I’m trying to read more now, both fiction and nonfiction. This book was a good start into the nonfiction category. You can read Chapter One here.
Author Debbie Morris, leader of women’s ministries at a big church in Texas, lacked female mentorship at one point in her Christian walk so she turned to the stories of Biblical women to provide the mentorship and guidance she needed. This book recounts that journey and provides advice and challenges to women using those Biblical guides.
My favorite thing about this book was its perspective. Instead of focusing on what God can do for the reader, Morris focuses on how the reader can build her faith to act for God. I also enjoyed the frankness with which she discussed her past lack of mentorship. Essentially, she was the lone female doing things no one had done before, at least, among her acquaintances. I identified with this, having often been the lone woman in a situation (hello, military!) or the lone Christian.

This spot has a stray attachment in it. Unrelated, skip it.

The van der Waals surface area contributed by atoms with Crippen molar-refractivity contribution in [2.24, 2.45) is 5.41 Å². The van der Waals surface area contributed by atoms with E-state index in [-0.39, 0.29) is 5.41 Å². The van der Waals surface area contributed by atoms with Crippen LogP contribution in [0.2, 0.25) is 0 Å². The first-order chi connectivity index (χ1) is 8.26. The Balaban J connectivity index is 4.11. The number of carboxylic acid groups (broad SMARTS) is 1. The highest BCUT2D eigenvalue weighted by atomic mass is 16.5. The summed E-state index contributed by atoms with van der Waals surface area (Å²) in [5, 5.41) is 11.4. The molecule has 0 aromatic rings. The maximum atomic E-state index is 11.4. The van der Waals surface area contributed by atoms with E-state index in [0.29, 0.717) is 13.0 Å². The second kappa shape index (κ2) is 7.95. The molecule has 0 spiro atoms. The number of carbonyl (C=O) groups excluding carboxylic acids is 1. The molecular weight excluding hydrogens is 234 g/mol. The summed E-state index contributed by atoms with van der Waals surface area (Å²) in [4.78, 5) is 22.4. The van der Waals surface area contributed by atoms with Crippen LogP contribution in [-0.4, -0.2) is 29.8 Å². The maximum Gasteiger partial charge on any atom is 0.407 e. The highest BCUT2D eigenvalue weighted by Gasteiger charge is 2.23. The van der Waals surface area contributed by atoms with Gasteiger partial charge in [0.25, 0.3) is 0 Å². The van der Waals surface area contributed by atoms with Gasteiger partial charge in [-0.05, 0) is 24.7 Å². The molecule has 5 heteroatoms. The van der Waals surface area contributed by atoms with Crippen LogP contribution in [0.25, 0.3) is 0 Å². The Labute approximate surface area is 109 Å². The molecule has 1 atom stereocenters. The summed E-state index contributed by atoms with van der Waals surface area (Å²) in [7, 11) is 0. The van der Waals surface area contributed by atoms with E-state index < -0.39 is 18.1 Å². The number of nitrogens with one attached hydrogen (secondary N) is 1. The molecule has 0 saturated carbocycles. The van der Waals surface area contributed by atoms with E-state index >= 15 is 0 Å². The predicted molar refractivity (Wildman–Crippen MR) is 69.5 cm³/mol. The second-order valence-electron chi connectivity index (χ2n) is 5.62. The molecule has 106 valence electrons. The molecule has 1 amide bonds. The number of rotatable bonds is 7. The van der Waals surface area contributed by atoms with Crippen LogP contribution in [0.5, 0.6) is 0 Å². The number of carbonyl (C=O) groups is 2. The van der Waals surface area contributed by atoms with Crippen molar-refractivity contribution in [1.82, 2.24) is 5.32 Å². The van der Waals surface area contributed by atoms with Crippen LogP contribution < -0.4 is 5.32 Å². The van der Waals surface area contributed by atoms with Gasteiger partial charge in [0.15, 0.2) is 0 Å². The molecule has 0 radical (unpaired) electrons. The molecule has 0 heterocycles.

The one thing I didn’t care for was the use of Christian-ese, language specific to Christians that doesn’t often make sense unless you’ve spent a lot of time in the church. While this book wasn’t as heavy on the Christian-ese as some, there were still some phrases that jumped out at me as things I’ve heard a lot in church but don’t seem to mean a whole lot without a bit of explanation.
I received this book for free from WaterBrook Multnomah Publishing Group for this review. These opinions are entirely my own.